Anti-bully law stalls as toughs pummel lawmaker

"I was a bully, and I want my kid to be a bully too"

Published March 13, 2010 1:20AM (EST)

JEFFERSON CITY, Mo. — When state Sen. Bob Reisdorph, D-Pettis County, was a teenager, he was teased unmercifully by a boy whose name and face are etched in his memory. "Jimmy Dale Embree would wait for me to come out of Garst's," a '50s-style drive-in restaurant in Sedalia. "Then he and his gang would throw ketchup packs at me," staining Reisdorph's clothes and, more importantly, his self-esteem.

Garst's: Scene of the crime.

Four decades later, Reisdorph is fighting back the only way he knows how: by filing legislation to create penalties for bullying, and making "aggravated" bullying punishable by jail, with no ability to avoid prison by paying a fine. "We as a society have got to stand up collectively to bullies, since there are so many who are unable to do so individually."

Bully's weapon of choice.

The bill is the sort of feel-good legislation that ought to pass both houses of the Legislature in a breeze, as has been the case with similar laws in 27 other states. There's just one problem: "Jimmy Dale Embree Jr.," Reisdorph says, as he looks warily over his shoulder before dashing to his car, which is parked in a reserved space outside the state Capitol.

Reisdorph as a teenage bully magnet.

As the state legislator hits his stride, a reporter hears cries go up from a gang of young boys who have been hiding under the portico that runs along the front of the building. "There he is," shouts one. "Get him!" yells another. They give chase, and as Reisdorph struggles to open his car door, they bombard him with water balloons before a member of the state police arrives, causing the boys to scatter.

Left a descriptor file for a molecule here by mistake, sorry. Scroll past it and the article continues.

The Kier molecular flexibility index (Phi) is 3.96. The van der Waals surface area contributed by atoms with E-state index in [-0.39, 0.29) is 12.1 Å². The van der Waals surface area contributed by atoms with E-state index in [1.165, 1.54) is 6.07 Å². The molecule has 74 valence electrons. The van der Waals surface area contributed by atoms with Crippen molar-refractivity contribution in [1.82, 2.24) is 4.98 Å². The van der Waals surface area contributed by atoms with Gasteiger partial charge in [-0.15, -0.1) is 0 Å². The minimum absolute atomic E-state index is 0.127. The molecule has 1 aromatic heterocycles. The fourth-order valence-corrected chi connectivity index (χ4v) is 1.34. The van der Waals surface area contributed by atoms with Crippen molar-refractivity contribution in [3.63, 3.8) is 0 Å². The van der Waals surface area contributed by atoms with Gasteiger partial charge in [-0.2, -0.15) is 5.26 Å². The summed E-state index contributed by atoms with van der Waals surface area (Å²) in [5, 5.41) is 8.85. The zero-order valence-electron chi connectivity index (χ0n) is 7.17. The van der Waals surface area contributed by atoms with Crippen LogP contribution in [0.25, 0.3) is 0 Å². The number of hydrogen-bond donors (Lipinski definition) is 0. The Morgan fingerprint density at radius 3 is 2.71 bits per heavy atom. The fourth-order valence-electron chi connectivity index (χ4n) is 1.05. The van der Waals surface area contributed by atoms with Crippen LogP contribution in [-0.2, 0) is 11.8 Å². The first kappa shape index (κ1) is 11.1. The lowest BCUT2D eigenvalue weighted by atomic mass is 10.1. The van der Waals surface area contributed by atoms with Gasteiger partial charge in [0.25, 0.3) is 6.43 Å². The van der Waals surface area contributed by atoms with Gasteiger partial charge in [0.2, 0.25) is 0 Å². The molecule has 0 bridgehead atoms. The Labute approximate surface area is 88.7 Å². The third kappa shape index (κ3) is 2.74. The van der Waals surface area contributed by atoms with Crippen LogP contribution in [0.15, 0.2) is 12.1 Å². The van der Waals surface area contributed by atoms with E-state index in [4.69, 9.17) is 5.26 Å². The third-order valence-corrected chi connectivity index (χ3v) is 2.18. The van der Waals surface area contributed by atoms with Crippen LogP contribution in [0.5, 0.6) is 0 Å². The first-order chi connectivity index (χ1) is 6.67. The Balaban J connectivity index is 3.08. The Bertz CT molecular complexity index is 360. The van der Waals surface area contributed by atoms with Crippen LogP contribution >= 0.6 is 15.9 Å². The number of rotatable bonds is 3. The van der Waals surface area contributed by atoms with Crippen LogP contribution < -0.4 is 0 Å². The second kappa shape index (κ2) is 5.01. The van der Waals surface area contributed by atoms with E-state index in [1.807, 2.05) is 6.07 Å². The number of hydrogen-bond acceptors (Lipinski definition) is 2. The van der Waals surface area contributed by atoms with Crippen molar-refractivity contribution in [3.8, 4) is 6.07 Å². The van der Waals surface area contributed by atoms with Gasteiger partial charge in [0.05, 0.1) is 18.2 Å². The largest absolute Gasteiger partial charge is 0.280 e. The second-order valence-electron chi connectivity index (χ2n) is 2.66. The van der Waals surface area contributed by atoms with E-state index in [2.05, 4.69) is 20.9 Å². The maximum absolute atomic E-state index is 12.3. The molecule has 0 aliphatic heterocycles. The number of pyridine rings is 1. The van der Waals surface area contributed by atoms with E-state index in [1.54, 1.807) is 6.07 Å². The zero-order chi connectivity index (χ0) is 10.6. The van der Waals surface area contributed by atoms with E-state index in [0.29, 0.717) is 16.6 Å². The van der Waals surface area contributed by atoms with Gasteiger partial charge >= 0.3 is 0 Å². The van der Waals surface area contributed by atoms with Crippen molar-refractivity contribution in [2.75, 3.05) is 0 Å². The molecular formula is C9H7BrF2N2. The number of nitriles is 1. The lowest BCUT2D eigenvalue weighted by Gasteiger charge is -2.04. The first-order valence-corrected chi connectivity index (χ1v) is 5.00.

Jimmy Dale Jr.: "Why do I do it? 'Cause it's fun!"

Reisdorph is the victim of what political analysts have dubbed "bully-lobbying" — grass-roots efforts to forestall, water down or even kill anti-bullying bills before they become law. "I was a bully, and I want my kid to be a bully too," says Jimmy Dale Embree Sr., who is now a 55-year-old long-haul truck driver with a front yard filled with his prize-winning collection of rusted-out junk cars. "If we are going to prepare our kids to compete in a global economy, we need to teach them to be tough and resilient," Jimmy Dale Sr. says as he spits snuff juice into a topless 7-Up can.

"If you file that bill today, your ass is grass and I'm a lawnmower."

Child development specialists are unanimous in their support of anti-bullying measures, but former bullies have recently begun to challenge their methodology. "A lot of them don't use statistically valid samples, and the guys who write them are — I don't know how to put this any other way — dinks," says Earl "Duck's Ass" Bennett, who dropped out of Joliet, Ill., Central High School in 1959 and is now a loading dock supervisor for Central States Tool and Die Co. "When I confront them at academic conferences and express my concerns, they inevitably back away from their conclusions."

"I can't believe she called me a nimmy-not!"

All of which is fine with Reisdorph, who says he welcomes a robust debate on the subject when his bill comes up for its first hearing later this spring. "I want to hear all points of view," he says with a nervous look on his face as pulls out of the parking lot, leaving Jimmy Dale Jr. and his gang in a cloud of gravel dust. "Just please — don't let them stuff me under the Senate podium again!"

By Con Chapman

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